Sorry she's a bit blurred, but it was Boxing Day and we were all a bit blurred. Both great patterns and I would knit them again happily.

Koolhaas was the only thing that was delayed.

I completed one repeat of the pattern and then decided that we didn't really have enough in common for it to be worth persevering with the relationship, so we had a clean break. I think I would have got on better if the pattern had been written out as well as charted: I usually need both to get me started. Maybe larger needles would have helped although that would have raised the spectre of it being too big. I've done a pattern a bit like this before, when I did Norah Gaughan's Sunflower Tam (from the days before the blog) and I found it very compulsive, but this time I just couldn't bring myself to care.

So I spent almost an entire day looking at hat patterns, especially double-layered ones, without coming up with anything at all and I cast on to do another Marsan Watch Cap somewhat reluctantly. I only did a couple of rows. Then the next morning when I opened up Ravelry I noticed that one of my Friends, one who can always be relied up to spot the coolest and the chicest, had faved a doubled hat pattern that I had completely failed to notice - the Christopher. This was so exactly what I was looking for that I felt my hair stand on end briefly.

The yarn is Malabrigo Worsted in Pearl Ten, and the stripes are leftover Vaa from the Marsan Cap, also Malabrigo Worsted.

Curiously, the Vaa looks brighter when it's in stripes contrasting against the Pearl Ten, which is a lovely purplish cocoa.

The first stripe is cleverly placed so that when the hat is plain-side-out, the colour just peeps out.

The giftee was too shy for a model shot, but his son was persuaded.

I love it, and am looking for an excuse to knit another.

I realized afterwards that I had knitted up seven balls of Malabrigo Worsted in not much more than a month, which is about a sweaterful. Hmmm. Something to bear in mind.

The ballet cardi for the little pink person wasn't exactly intended a a Christmas present but I should try and get it done in time for the start of term. It isn't a proper wrap cardi, as all the patterns were not-quite-right, but it's close. It's Debbie Bliss's Molly, from Junior Knits.

It's in Rowan Kid Classic instead of Debbie Bliss Cashmerino, in Tea Rose. (Although it's not actually the colour of a tea rose, but never mind.) It's come on quite a bit since then. Everyone says it comes out very big, so I did one less increase on the sleeves and I might not do the fold back on the cuffs.

The Eternity Scarf which might be for me has reached what Mette will think is a very interesting stage.

I have run out of yarn, half-way through the cast-off. I could take it back a row and then cast off but that would leave it a bit narrow. Or I could finish the cast-off with a different yarn, or I could take back the cast-off and do a couple of rows with a different yarn before the cast-off so that it has a border. I wonder if a black stripe would be good, or a charcoal one. Or a brown one. I'm still very pleased with this pattern, on the second time of doing. It's a bit tight on the circ, so it's going to stretch engagingly when it's finished and it has a nice weight and hang (three strands of Jaeger Matchmaker 4 Ply, held together on a 5.5mm needle).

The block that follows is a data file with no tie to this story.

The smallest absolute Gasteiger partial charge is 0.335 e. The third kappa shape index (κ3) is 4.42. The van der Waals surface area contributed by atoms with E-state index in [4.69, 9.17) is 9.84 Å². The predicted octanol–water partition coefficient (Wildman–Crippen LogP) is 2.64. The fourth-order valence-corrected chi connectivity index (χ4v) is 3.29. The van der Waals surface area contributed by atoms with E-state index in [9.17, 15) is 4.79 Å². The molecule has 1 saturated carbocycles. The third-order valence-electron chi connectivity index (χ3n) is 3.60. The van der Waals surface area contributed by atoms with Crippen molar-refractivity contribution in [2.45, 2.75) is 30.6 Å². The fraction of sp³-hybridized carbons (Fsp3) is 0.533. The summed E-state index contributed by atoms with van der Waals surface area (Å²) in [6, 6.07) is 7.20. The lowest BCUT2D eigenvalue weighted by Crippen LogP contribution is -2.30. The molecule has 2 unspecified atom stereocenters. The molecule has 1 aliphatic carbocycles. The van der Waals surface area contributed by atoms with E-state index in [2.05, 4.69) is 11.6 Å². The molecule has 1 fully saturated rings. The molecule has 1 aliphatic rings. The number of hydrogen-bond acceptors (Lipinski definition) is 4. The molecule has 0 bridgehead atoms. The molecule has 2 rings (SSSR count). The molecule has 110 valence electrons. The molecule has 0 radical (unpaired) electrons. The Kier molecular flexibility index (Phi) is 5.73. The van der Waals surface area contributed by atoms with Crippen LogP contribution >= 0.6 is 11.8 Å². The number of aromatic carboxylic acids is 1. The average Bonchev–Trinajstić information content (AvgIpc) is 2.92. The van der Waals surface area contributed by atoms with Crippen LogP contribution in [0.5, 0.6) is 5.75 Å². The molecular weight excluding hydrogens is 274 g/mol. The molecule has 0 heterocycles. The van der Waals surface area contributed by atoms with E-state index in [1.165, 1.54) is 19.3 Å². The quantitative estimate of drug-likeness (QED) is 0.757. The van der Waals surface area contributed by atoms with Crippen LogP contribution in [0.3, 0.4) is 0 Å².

I stumbled a bit in the John Lewis sale. Twice. I mean on two separate days, not just two lots of yarn. The first time I got some Rowan Kidsilk Aura, in Cypress.

It's not quite as blue as it looks here. It'll go well with the Aura in Steel that I bought last year which I still haven't found a purpose for. I might go back and see if they've got some Pumice, which is the palest grey and then I would have three shades of grey. Wow.

And when I went back the next week, I got some Kid Classic in Lipstick.

If the ballet cardi is a success, I'll knit a not-ballet cardi in this shade. If the ballet cardi isn't a success, God knows what I'll do with it, because it sure ain't my colour.

And I surprised myself by buying this ball of Aura in Coral. Although I'm not a pink girl, being an unremittingly grey girl, the salmony coral shades do whisper to me and this one is lovely.

Even if I don't knit anything with it, the sight of it is enough to lift my heart. And it would make rather a nice contrast with all those greys.

I also got this, not in the sale. It's Rowan Cocoon in Bilberry, which is one of those greyish brownish purples which can be hard to make out, but when it's beside purple it is definitely purple.

I want to make an infinity scarf for someone and am making the final decision between two patterns. You can imagine how well that's going. One of them will be interesting to knit, the other not so.

One of the worrying things about the start to 2011, is that Lakeland have decided to stop stocking Wool Mix, the wonderful Australian lavender wash that I've been using for years. I use it for soaking before blocking -one of the best things about it is that you don't need conditioner and you don't need to rinse too emphatically - and in the washing machine for delicates, and often for dark washes, as it doesn't contain brighteners. I can't imagine why they're discontinuing it as all the reviews on the website are five-star, and I'm fairly sure no-one else imports it. Perhaps an Australian reader can enlighten. So I ordered a supply.

I went back later and tried to order more, but it was All Gone. Eeeek.